Fighting on the ground is a skill which must be developed in order for the student to fully appreciate both the advantages and dangers of working from the ground.
The ground defence to a standing opponent techniques have been drawn from the Penjak Silat systems, where as the ground grappling and highly effective and devastating striking on the ground has been drawn from the Ruas Vale Tudo system taught to Martin during his personal training with master of no holds barred fighting, Marco Ruas.
The sensitivity drills and concepts drawn from the Phillipino systems add a further dimension to the Fuseki Martial Arts System and aid all aspects of training, especially when training in the programmes eight and nine, when utilising stick and edge weapon training.
Many practitioners fail to truly appreciate the advantages of sensitivity training and its vital links to making joint locking work, as the alternative to the use of striking applications, in situations when gross strength is your real opponent.
Due to Martin's extensive training with true masters in their arts and chosen fields of martial arts training the Fuseki student is able to fully apply and understand the use and integration of the aspects of this programme into their training.
The inclusion of stick work within the system has many advantages, including :-
Introduced at senior student level the use of stick work is quickly assimilated by the FUSEKI practitioner and enables them to hone a number of vital skills detailed above.
One key factor in the stick training is the development of the right stance and opposite lead training within the system. In keeping with Martin's initial training in the Eskrima systems, by leading UK practitioner Brian Jones, all work is conducted at some stage on both the left and right side, a practice which often sets the FUSEKI student at a level above that of students who have worked on Eskrima systems throughout their training.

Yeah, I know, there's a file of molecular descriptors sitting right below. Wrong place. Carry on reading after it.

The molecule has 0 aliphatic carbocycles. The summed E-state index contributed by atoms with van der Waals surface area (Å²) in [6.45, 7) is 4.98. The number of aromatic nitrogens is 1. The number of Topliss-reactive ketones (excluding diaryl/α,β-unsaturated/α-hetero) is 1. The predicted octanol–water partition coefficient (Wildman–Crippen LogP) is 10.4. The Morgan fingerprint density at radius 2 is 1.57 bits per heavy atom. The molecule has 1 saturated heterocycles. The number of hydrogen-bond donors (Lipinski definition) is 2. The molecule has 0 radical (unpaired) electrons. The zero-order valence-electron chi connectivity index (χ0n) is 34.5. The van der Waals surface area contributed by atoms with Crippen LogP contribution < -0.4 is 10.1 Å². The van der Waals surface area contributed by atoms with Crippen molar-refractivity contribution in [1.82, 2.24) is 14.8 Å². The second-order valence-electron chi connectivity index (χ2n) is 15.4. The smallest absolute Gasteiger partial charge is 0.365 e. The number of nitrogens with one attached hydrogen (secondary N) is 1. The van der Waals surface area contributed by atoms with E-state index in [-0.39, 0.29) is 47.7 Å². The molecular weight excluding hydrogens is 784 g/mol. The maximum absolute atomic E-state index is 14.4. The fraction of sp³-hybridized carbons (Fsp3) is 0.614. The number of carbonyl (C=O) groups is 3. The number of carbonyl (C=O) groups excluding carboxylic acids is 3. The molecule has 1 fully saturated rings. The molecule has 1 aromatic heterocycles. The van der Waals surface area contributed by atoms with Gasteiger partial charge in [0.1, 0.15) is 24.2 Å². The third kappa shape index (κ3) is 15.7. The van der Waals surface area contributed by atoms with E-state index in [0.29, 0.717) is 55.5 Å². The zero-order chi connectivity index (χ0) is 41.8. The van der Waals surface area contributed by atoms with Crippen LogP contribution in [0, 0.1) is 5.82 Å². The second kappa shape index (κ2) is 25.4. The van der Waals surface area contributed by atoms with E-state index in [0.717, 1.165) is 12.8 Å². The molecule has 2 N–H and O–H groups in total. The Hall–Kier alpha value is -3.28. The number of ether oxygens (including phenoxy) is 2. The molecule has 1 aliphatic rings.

Considered by the Founder of the system as the most important programme and aspect of training, the knife programme galvanises many of the concepts within the Fuseki Martial Arts System and quite literally gives the practitioner a vital edge in a host of different ways.
A training partner in Martin's early training days once said, If a technique or move does not work against a knife then it probably isn't going to work at all in a real street situation. It is this philosophy, which has brought Martin to seek out some of the best practitioners in edge weapon training and to incorporate these concepts throughout the Fuseki system.
The knife programme does not advocate the use and carrying of knives, rather it emphasises that the use and understanding of the blade is a unique training aid to the Fuseki practitioner. This program aims to heighten the moral and legal awareness of edge weapons and their position in society.
Having developed skills around stick and knife this section further hones the practitioners skills in a range of traditional weapons from the Okinawan and South East Asian areas.
Use of weapons like the Sai, Nunchaku and long staff help improve coordination as well as strengthening core hand and eye skills with weapons of all structures and compositions.
All of these weapons should be seen as an integral part of the overall skills needed to be a fully and well-rounded martial artists.
With practice of all the previous ten programmes the Fuseki practitioner moves towards the ultimate goal of being able to apply their skills in combative situations.
It is not always easy to transition from more structured and often regimented practice to the more free flow spontaneous requirements of real application.
This programme considered a senior level in the system focuses on the skills and attributes needed to achieve such applications.
This final section truly embraces the ideas of the Fuseki Practitioner having all options available to make them a fully integrated and effective martial artist at all levels of their personal development